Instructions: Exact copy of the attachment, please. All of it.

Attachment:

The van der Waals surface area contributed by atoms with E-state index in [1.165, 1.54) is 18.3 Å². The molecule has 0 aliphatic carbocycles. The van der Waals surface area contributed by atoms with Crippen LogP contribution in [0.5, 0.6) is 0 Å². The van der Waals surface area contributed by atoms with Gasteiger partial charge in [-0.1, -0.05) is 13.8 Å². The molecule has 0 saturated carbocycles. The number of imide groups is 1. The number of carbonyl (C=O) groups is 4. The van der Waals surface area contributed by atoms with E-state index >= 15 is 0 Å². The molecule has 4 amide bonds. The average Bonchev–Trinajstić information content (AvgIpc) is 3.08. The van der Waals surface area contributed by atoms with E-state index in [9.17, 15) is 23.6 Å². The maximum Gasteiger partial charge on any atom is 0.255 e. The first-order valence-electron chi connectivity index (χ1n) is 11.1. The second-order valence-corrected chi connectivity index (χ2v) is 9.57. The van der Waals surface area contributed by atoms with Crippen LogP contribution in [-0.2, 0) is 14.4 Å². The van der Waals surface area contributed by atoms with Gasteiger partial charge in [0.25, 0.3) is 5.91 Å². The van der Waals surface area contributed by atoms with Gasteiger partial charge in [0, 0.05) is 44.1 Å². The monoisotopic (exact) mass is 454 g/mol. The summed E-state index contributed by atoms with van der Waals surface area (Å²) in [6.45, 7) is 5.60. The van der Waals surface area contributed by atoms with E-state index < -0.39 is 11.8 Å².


The van der Waals surface area contributed by atoms with E-state index in [1.165, 1.54) is 18.3 Å². The molecule has 0 aliphatic carbocycles. The van der Waals surface area contributed by atoms with Crippen LogP contribution in [0.5, 0.6) is 0 Å². The van der Waals surface area contributed by atoms with Gasteiger partial charge in [-0.1, -0.05) is 13.8 Å². The molecule has 0 saturated carbocycles. The number of imide groups is 1. The number of carbonyl (C=O) groups is 4. The van der Waals surface area contributed by atoms with E-state index >= 15 is 0 Å². The molecule has 4 amide bonds. The average Bonchev–Trinajstić information content (AvgIpc) is 3.08. The van der Waals surface area contributed by atoms with E-state index in [9.17, 15) is 23.6 Å². The maximum Gasteiger partial charge on any atom is 0.255 e. The first-order valence-electron chi connectivity index (χ1n) is 11.1. The second-order valence-corrected chi connectivity index (χ2v) is 9.57. The van der Waals surface area contributed by atoms with Crippen LogP contribution in [-0.2, 0) is 14.4 Å². The van der Waals surface area contributed by atoms with Gasteiger partial charge in [0.25, 0.3) is 5.91 Å². The van der Waals surface area contributed by atoms with Gasteiger partial charge in [0, 0.05) is 44.1 Å². The monoisotopic (exact) mass is 454 g/mol. The summed E-state index contributed by atoms with van der Waals surface area (Å²) in [6.45, 7) is 5.60. The van der Waals surface area contributed by atoms with E-state index < -0.39 is 11.8 Å².